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Desert Kaleidoscope
By Mae G. Banner

Leapin’ lizard: Momix’s Gila Monster.

Momix
Proctor’s Theatre, Jan. 24

Moses Pendleton, son of Pilobolus, father of Momix, mesmerized a nearly full house last Saturday evening at Proctor’s Theatre in Schenectady with his newest conjurations—a three-dimensional human slide show called Opus Cactus.

An expanded version of Pendleton’s 1999 piece for Ballet Arizona, Opus Cactus is a set of 19 short takes that evoke the landscape and creatures of the Sonoran desert. Five men and five women, limber in body-baring costumes, played out clean-cut, gymnastic constructions while hanging from wires, manipulating phosphorescent globes under black light, or dancing with simple, but high-concept props, such as poles or giant fans.

This gleaming production is enacted before backdrops that range from a black velvet sky pricked with silver stars to a blue and rose desert sunset. The music is a pastiche of multicultural pop, including cuts from Brian Eno, Hamza al Din, Dead Can Dance, and plenty of Southwest Indian chanting. Opus Cactus is non-stop entertainment, eye candy for a mass audience. And, it works, unfailingly.

Pendleton, a mountebank among choreographers, knows how to pace a show. He massages our sensibilities, moving on a well-oiled track from languid to increasingly exciting vignettes, inserting short, pretty palate cleaners between longer bits, and peppering the program with literary and visual puns.

Opus Cactus begins with Sonoran: But, Not Asleep, in which a lone woman lies cocooned in a hammock that’s hung from bungee cords. Using her perch as a trampoline, she flips, turns somersaults, or flies like Peter Pan. She even does some jokey ballet leg-beats in mid-air. Her taut languor (Contradiction? Yes, but that’s Pendleton) draws us into a sequence of danced illusions that combine artistry with the physical principles of leverage, balance and gravity.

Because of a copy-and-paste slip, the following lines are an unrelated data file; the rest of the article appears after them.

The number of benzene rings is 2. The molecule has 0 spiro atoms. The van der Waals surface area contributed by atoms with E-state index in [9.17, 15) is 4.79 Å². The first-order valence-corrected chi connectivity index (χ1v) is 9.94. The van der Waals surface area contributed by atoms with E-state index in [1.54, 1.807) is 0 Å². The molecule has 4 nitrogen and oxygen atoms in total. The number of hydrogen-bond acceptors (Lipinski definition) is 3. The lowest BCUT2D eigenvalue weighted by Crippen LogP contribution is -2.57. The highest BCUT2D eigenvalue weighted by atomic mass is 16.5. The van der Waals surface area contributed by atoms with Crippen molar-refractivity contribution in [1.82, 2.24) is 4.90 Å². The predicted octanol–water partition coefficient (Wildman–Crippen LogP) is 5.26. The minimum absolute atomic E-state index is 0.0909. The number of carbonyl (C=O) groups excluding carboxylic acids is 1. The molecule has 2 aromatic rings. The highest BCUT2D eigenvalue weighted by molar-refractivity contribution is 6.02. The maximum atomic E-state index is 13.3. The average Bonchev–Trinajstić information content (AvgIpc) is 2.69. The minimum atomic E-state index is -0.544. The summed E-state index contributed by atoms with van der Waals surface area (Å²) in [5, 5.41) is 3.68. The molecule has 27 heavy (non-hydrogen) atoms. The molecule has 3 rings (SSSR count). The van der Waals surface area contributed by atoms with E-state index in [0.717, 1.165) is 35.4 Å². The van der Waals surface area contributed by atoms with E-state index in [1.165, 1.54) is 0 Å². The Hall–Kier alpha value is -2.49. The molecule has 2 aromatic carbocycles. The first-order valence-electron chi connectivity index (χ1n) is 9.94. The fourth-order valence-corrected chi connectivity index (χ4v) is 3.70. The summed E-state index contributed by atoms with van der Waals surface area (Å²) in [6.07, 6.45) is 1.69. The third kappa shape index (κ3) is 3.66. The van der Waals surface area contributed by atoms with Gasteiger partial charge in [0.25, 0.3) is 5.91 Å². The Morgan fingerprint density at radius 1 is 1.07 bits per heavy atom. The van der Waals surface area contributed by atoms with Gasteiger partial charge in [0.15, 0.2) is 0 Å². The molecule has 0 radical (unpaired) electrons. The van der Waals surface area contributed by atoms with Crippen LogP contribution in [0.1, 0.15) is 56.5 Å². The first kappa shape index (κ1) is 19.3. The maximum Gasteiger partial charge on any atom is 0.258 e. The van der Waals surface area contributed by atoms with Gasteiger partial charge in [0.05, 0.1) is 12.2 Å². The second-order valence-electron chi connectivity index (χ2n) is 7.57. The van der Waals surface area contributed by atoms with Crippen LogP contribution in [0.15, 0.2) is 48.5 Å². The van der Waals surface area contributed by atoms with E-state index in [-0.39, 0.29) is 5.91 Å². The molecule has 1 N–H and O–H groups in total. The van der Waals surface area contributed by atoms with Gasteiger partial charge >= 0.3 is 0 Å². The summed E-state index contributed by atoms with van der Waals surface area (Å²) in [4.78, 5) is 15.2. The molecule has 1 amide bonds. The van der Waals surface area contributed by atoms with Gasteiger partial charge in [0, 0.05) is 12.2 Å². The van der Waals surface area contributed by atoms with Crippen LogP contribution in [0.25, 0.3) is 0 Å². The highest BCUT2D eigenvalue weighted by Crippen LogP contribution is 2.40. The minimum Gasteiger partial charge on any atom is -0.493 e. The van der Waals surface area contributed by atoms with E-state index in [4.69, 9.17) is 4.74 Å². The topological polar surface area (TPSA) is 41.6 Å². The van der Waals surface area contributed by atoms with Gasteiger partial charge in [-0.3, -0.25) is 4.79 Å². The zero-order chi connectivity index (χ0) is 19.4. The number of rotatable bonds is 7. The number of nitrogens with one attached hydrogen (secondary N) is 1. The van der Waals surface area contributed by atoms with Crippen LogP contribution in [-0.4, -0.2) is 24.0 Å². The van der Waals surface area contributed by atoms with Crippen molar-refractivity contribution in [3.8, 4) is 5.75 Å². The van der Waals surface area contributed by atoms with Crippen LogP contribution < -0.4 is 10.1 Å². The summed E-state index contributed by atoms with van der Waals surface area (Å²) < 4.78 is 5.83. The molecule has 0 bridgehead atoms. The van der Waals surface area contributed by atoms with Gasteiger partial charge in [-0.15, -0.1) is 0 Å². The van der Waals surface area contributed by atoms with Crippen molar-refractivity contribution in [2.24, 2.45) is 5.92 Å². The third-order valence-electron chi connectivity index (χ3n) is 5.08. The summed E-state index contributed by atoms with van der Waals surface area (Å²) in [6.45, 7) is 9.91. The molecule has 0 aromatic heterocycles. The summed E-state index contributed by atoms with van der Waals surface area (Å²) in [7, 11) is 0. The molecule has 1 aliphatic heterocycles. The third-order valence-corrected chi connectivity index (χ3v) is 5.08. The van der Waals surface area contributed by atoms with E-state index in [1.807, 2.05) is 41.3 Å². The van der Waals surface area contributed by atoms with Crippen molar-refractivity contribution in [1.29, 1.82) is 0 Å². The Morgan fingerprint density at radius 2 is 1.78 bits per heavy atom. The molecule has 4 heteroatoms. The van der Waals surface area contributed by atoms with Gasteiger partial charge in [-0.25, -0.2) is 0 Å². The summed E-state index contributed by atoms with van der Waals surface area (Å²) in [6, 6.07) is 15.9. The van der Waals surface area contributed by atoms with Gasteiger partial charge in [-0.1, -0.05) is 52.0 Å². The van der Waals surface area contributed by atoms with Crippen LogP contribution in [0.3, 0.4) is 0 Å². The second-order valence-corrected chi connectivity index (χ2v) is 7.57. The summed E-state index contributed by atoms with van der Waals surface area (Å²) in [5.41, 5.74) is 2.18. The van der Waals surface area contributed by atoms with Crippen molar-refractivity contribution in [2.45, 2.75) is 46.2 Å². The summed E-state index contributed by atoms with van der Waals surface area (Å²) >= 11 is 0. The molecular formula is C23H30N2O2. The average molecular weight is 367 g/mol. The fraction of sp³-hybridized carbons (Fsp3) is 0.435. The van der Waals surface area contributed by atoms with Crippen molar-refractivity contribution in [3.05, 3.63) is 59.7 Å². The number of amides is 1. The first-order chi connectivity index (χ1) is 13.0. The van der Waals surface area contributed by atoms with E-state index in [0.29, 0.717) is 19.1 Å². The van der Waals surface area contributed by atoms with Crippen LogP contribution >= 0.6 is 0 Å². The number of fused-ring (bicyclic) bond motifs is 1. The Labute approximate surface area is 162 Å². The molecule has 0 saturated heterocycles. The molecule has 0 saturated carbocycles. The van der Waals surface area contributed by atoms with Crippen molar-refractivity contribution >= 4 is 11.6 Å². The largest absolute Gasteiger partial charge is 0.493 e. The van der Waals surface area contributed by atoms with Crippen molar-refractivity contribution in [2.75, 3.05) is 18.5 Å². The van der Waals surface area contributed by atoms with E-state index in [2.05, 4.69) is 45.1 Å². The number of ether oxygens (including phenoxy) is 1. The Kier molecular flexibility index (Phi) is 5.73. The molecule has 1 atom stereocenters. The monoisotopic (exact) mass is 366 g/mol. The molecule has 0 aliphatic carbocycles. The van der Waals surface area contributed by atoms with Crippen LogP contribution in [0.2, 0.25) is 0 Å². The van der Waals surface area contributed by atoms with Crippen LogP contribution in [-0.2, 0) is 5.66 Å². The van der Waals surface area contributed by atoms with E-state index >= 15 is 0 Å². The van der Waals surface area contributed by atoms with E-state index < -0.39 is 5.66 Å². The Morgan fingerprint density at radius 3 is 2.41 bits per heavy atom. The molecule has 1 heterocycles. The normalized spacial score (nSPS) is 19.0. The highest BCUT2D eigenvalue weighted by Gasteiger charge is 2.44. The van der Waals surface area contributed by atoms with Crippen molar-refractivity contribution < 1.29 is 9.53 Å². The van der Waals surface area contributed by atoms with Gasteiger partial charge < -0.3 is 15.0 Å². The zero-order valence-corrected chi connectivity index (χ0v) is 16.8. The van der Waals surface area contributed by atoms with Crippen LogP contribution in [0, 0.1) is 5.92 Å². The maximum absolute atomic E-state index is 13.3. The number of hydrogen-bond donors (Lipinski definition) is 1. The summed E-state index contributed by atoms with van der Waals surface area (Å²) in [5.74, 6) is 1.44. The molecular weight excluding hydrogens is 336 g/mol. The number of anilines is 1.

Desert Storm, with its green tumbleweeds expanding and contracting under black light, reminded me of Mummen schantz, especially when three balls piled up to make a glowing snowman. Other dances made me think of synchronized swimming or of Busby Berkeley’s Holly wood production numbers. They all made me smile.

I found Opus Cactus to be more tasteful than Pendleton’s Passion (1991) or Baseball (1994). Less stage clutter, and more stylized use of silhouettes. No head-banging electronic music or fun-house body shapes; instead, the linked dancers embodied the choreographer’s appreciation of the shapes and movements of desert plants, snakes and scorpions.

My list of the most attractive numbers begins with Cactus Wren/Morning Star. Here, a wo-man, her body profiled in silhouette, extends one angled hand, arm, and foot to create a shape that looks like the feathered shaft of an arrow. In Black Mesa, springy-legged creatures opened their legs and bent their knees to describe three sides of a square, then did a set of frog-like jumps.

Gila Monster introduced a long, snaky body (actually, four men linked) that undulated along the ground like a peristaltic intestine viewed horizontally. Red, with black diamond markings and gray underbelly, the Gila was handsome, bright and funny. I was sorry to see him split into his separate parts as the stage darkened to make way for the Sidewinder. The most evocative prop (recycled from a dance Pendleton made for a troupe of Romanian gymnasts) was the Dream Catcher, a large parabolic structure of bent reeds that is the locus for a romantic/athletic duet. The couple swing in and out or lie along its curves. They shift their weight and the Dream Catcher rolls and tilts, always changing, always beautiful. In a quiet ending, the two climb down and go to opposite ends of the stage, where they lie on their backs and gently propel the structure back and forth with a touch of the foot.

Fire Walker was a circusy crowd-pleaser, a risky dance in the dark with flaming torches attached to the dancer’s ankles. More to my taste was the women’s dance with outsize fans that served as pleated skirts, and, after some precise manipulations, as crowns. A low-key composition of repeated shapes and shifting patterns, it was pleasing as a quiet garden. Momix blurs the line between gymnastics and dance. Its shows are a close cousin to Cirque du Soleil and its many international offshoots. All sleek surface, no message, Opus Cactus is just the thing for those nights when you’d prefer visual sensation over mental stimulation.


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